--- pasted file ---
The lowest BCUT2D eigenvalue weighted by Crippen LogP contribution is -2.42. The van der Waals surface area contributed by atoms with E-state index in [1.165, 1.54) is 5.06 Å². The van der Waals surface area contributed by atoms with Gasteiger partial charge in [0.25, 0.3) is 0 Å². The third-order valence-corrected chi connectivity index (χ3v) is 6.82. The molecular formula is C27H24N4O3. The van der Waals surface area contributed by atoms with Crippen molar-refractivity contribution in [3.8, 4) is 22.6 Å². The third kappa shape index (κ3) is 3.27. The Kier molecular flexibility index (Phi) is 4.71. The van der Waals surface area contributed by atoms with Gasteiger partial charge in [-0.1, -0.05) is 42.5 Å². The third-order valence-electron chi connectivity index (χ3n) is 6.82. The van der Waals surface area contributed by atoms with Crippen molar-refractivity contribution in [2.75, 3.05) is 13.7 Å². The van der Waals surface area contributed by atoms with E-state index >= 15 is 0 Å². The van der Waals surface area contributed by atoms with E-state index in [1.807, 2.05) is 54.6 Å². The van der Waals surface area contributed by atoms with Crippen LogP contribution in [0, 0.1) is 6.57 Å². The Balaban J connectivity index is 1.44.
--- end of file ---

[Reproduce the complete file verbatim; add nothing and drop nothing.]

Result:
The lowest BCUT2D eigenvalue weighted by Crippen LogP contribution is -2.42. The van der Waals surface area contributed by atoms with E-state index in [1.165, 1.54) is 5.06 Å². The van der Waals surface area contributed by atoms with Gasteiger partial charge in [0.25, 0.3) is 0 Å². The third-order valence-corrected chi connectivity index (χ3v) is 6.82. The molecular formula is C27H24N4O3. The van der Waals surface area contributed by atoms with Crippen molar-refractivity contribution in [3.8, 4) is 22.6 Å². The third kappa shape index (κ3) is 3.27. The Kier molecular flexibility index (Phi) is 4.71. The van der Waals surface area contributed by atoms with Gasteiger partial charge in [-0.1, -0.05) is 42.5 Å². The third-order valence-electron chi connectivity index (χ3n) is 6.82. The van der Waals surface area contributed by atoms with Crippen molar-refractivity contribution in [2.75, 3.05) is 13.7 Å². The van der Waals surface area contributed by atoms with E-state index >= 15 is 0 Å². The van der Waals surface area contributed by atoms with E-state index in [1.807, 2.05) is 54.6 Å². The van der Waals surface area contributed by atoms with Crippen LogP contribution in [0, 0.1) is 6.57 Å². The Balaban J connectivity index is 1.44.